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# Defining Iterators for Nested Containers

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I've looked online and in a book for help and can't seem to define an iterator for my container class yet. I'm trying to delegate, since it's a relatively simple container. I'm using the following class (the following is reduced to its basis, there are a lot of methods defined to give it the desired container traits): template <typename T> class Profile { private: typedef list< pair <double, T> > ProfileData; ProfileData data; // I have now (but I cant decipher the errors): public: typedef ProfileData::iterator iterator; typedef ProfileData::const_iterator const_iterator; } I want the end user to be able to write: Profile<Matrix> mProf; // Add data to mProf Profile::iterator pIt; for(pIt = mProf.begin(); pIt != mProf.end(); pIt++) { // Do stuff } What is the right way to do this (code cleanup appreciated too! :) )? 2nd question: Is it generally encouraged to ask questions on the forums here when learning a new topic (after doing research and attempting to solve the problem) even though I haven't spent several days trying out various solutions. That is... for how long should one attempt to solve a problem before coming to the boards when learning completely new areas of programming?

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In order for others to provide the best answer, it is important that you show all of the data members in the container, and perhaps a description of how they are manipulated. As at the moment the best answer would be to just use a std::list and not write your own container. People need to see why it is necessary to go furthur than that.

Don't worry, you seem to be asking for help at about the right stage.

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The data member is a list of pairs of double (time values) associated with type T (Matrix/Quaternion/double/int/bool). This is the main input output container for reading, storing, passing around and writing data to a simulation state. The state will later be edited and checked for various constraints and such.

As such, the container has some constraints that make it relatively simple. The catch here is this is going to be used by engineers that have only a small bit of coding experience. I want them to see the Profile as a container that knows what to do when they want to perform set algebra on it (max(), min(), average(), getAtTime(), getLast(), ==, =, addData()). Those methods are all in and work fine, but I would like a transparent way of explicity creating loops without making them write list< pair< double, Matrix> >::iterator thisIsMyIt. And I dont want to use for_each and function pointers (it may be too complex).

From what I've read, I can explicitly define an iterator for my class, and simply make the iterator delegate the work to the STL iterators for my data member variable. I've tried 3 implementations on this directly from the internet and a book and all 3 give me compile time errors.

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Short answer: within the context of the Profile class, ProfileData::iterator and ProfileData::const_iterator are dependent types, so you need to use the typename keyword:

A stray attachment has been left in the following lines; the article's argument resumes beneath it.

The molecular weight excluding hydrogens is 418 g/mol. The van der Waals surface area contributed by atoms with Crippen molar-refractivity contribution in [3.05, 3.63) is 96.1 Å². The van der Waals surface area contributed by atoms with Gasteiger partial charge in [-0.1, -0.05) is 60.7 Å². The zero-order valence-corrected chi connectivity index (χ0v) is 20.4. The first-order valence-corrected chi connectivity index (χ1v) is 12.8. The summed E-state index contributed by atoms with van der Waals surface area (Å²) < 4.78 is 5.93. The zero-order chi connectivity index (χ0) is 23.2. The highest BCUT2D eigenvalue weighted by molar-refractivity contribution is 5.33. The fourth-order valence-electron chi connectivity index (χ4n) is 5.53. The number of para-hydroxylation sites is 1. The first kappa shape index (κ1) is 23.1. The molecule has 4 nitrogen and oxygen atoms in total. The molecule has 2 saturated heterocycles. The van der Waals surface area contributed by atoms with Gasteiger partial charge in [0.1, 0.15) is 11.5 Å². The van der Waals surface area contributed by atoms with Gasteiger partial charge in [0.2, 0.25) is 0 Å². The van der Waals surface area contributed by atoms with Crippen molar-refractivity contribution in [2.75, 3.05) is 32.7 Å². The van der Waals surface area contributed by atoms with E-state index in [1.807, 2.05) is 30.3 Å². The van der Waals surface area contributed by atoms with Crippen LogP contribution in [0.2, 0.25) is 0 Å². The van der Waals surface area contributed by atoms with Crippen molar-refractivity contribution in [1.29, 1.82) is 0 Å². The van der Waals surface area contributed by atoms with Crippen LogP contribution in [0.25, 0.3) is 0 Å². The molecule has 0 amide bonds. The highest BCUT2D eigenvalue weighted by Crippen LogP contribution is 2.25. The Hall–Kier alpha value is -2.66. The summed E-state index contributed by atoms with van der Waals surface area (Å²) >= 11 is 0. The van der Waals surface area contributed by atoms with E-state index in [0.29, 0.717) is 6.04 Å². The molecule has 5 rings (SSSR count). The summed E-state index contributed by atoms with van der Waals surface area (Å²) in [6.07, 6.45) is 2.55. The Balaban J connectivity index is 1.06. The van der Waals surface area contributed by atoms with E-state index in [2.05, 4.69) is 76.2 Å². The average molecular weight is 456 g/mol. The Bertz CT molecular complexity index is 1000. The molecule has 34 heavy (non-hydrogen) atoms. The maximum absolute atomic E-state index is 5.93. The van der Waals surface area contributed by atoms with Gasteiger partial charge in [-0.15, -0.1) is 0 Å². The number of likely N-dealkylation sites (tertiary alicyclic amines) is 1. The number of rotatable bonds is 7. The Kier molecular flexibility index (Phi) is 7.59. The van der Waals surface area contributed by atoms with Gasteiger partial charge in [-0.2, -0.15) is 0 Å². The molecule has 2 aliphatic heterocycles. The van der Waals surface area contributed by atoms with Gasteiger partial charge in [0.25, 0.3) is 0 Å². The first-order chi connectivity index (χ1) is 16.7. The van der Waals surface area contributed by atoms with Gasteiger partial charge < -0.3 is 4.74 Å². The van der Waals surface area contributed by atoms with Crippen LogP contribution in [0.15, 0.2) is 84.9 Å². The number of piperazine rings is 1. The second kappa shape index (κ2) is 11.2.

typedef typename ProfileData::iterator iterator; typedef typename ProfileData::const_iterator const_iterator;
I'll go ahead and post this (as I'm sure others are posting even as I write this), but maybe I or someone else will be able to follow up in another post with an explanation of why this is necessary.

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Here you go. Check out the 'Dependent Names' section, about halfway down.

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Awesome, works great. Thanks for the reasoning too, I always try and learn on my own, but sometimes I get stuck because I still don't understand the "big picture" as it were. Kudospoints all around!

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Quote:
 Original post by chaospilotI would like a transparent way of explicity creating loops without making them write list< pair< double, Matrix> >::iterator thisIsMyIt. And I dont want to use for_each and function pointers (it may be too complex).
Are you sure that a simple typedef wouldn't suffice in that case, in much the same way that there is no std::string class (it too is just a typedef)?

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I'm actually not sure what the right answer to your question is. We might be able to get away with just a typedef, but at the moment I think we're looking at specifying unique operator functions for profiles, sorts, merges, accessor functions, and time-based lookups. There's really some optimization we can do with the class and lookups since we have an idea how they're gong to be used that I'm not sure we could do with a typedef...

Then again, I could be wrong and have to redo the whole thing, but I think it will be fun to explore this route! :)

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Quote:
 Original post by chaospilotI'm actually not sure what the right answer to your question is. We might be able to get away with just a typedef, but at the moment I think we're looking at specifying unique operator functions for profiles, sorts, merges, accessor functions, and time-based lookups. There's really some optimization we can do with the class and lookups since we have an idea how they're gong to be used that I'm not sure we could do with a typedef...Then again, I could be wrong and have to redo the whole thing, but I think it will be fun to explore this route! :)
Indeed. Best of luck with that eh![smile]

I've done that myself before (for good reason), and you have to do quite a bit to make sure it can do everything that someone might expect of it. Don't forget reverse iterators, for example.